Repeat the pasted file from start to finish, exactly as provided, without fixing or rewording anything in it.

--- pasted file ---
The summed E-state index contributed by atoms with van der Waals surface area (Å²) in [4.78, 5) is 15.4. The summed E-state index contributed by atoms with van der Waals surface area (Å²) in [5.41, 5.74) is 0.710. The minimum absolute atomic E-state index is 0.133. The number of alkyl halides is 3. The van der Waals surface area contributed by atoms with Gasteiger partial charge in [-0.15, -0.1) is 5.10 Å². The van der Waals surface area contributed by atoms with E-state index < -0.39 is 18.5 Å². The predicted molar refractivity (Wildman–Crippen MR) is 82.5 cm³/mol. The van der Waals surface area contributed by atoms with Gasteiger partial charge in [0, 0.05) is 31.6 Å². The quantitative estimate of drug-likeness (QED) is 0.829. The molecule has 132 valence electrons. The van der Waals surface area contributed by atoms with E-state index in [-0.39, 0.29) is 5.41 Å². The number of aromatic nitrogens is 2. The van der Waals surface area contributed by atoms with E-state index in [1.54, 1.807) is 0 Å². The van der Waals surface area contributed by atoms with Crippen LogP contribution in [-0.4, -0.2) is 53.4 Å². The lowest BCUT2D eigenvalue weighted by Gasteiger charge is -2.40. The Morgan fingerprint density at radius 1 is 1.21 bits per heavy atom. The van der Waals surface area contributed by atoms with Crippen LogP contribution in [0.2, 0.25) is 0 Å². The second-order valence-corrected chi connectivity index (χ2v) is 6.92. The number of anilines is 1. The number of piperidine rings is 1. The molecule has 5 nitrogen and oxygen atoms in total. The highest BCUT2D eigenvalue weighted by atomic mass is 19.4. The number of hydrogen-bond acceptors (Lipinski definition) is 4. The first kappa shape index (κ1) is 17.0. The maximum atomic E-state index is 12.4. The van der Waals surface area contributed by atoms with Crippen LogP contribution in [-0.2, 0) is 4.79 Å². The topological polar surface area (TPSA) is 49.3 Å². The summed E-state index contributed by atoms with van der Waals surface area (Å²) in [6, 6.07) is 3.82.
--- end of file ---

The summed E-state index contributed by atoms with van der Waals surface area (Å²) in [4.78, 5) is 15.4. The summed E-state index contributed by atoms with van der Waals surface area (Å²) in [5.41, 5.74) is 0.710. The minimum absolute atomic E-state index is 0.133. The number of alkyl halides is 3. The van der Waals surface area contributed by atoms with Gasteiger partial charge in [-0.15, -0.1) is 5.10 Å². The van der Waals surface area contributed by atoms with E-state index < -0.39 is 18.5 Å². The predicted molar refractivity (Wildman–Crippen MR) is 82.5 cm³/mol. The van der Waals surface area contributed by atoms with Gasteiger partial charge in [0, 0.05) is 31.6 Å². The quantitative estimate of drug-likeness (QED) is 0.829. The molecule has 132 valence electrons. The van der Waals surface area contributed by atoms with E-state index in [-0.39, 0.29) is 5.41 Å². The number of aromatic nitrogens is 2. The van der Waals surface area contributed by atoms with E-state index in [1.54, 1.807) is 0 Å². The van der Waals surface area contributed by atoms with Crippen LogP contribution in [-0.4, -0.2) is 53.4 Å². The lowest BCUT2D eigenvalue weighted by Gasteiger charge is -2.40. The Morgan fingerprint density at radius 1 is 1.21 bits per heavy atom. The van der Waals surface area contributed by atoms with Crippen LogP contribution in [0.2, 0.25) is 0 Å². The second-order valence-corrected chi connectivity index (χ2v) is 6.92. The number of anilines is 1. The number of piperidine rings is 1. The molecule has 5 nitrogen and oxygen atoms in total. The highest BCUT2D eigenvalue weighted by atomic mass is 19.4. The number of hydrogen-bond acceptors (Lipinski definition) is 4. The first kappa shape index (κ1) is 17.0. The maximum atomic E-state index is 12.4. The van der Waals surface area contributed by atoms with Crippen LogP contribution in [-0.2, 0) is 4.79 Å². The topological polar surface area (TPSA) is 49.3 Å². The summed E-state index contributed by atoms with van der Waals surface area (Å²) in [6, 6.07) is 3.82.